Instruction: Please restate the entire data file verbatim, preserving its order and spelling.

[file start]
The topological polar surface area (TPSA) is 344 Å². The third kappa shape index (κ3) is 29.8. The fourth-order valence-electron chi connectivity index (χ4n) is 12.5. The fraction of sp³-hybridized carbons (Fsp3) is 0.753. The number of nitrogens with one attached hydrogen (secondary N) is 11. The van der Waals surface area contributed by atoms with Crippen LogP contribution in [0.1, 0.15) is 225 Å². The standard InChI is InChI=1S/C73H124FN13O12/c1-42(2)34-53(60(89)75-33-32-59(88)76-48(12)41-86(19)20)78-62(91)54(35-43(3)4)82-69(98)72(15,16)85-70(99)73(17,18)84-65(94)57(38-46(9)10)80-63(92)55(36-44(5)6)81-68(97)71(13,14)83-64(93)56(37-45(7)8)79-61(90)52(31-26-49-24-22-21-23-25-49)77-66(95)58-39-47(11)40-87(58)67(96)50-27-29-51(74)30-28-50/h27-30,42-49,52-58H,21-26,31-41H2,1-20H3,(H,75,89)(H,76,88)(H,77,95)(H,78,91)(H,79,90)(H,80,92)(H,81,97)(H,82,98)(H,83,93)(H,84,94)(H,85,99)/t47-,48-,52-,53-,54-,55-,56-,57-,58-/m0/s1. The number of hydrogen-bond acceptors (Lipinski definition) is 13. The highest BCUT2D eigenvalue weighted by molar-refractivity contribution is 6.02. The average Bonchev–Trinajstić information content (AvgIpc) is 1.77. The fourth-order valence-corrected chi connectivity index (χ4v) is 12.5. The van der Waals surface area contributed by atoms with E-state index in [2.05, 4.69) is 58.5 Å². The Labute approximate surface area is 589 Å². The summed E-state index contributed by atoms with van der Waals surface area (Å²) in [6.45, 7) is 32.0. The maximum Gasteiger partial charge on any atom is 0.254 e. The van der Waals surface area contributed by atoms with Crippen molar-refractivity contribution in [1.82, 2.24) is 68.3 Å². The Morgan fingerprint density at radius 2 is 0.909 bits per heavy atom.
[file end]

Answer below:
The topological polar surface area (TPSA) is 344 Å². The third kappa shape index (κ3) is 29.8. The fourth-order valence-electron chi connectivity index (χ4n) is 12.5. The fraction of sp³-hybridized carbons (Fsp3) is 0.753. The number of nitrogens with one attached hydrogen (secondary N) is 11. The van der Waals surface area contributed by atoms with Crippen LogP contribution in [0.1, 0.15) is 225 Å². The standard InChI is InChI=1S/C73H124FN13O12/c1-42(2)34-53(60(89)75-33-32-59(88)76-48(12)41-86(19)20)78-62(91)54(35-43(3)4)82-69(98)72(15,16)85-70(99)73(17,18)84-65(94)57(38-46(9)10)80-63(92)55(36-44(5)6)81-68(97)71(13,14)83-64(93)56(37-45(7)8)79-61(90)52(31-26-49-24-22-21-23-25-49)77-66(95)58-39-47(11)40-87(58)67(96)50-27-29-51(74)30-28-50/h27-30,42-49,52-58H,21-26,31-41H2,1-20H3,(H,75,89)(H,76,88)(H,77,95)(H,78,91)(H,79,90)(H,80,92)(H,81,97)(H,82,98)(H,83,93)(H,84,94)(H,85,99)/t47-,48-,52-,53-,54-,55-,56-,57-,58-/m0/s1. The number of hydrogen-bond acceptors (Lipinski definition) is 13. The highest BCUT2D eigenvalue weighted by molar-refractivity contribution is 6.02. The average Bonchev–Trinajstić information content (AvgIpc) is 1.77. The fourth-order valence-corrected chi connectivity index (χ4v) is 12.5. The van der Waals surface area contributed by atoms with E-state index in [2.05, 4.69) is 58.5 Å². The Labute approximate surface area is 589 Å². The summed E-state index contributed by atoms with van der Waals surface area (Å²) in [6.45, 7) is 32.0. The maximum Gasteiger partial charge on any atom is 0.254 e. The van der Waals surface area contributed by atoms with Crippen molar-refractivity contribution in [1.82, 2.24) is 68.3 Å². The Morgan fingerprint density at radius 2 is 0.909 bits per heavy atom.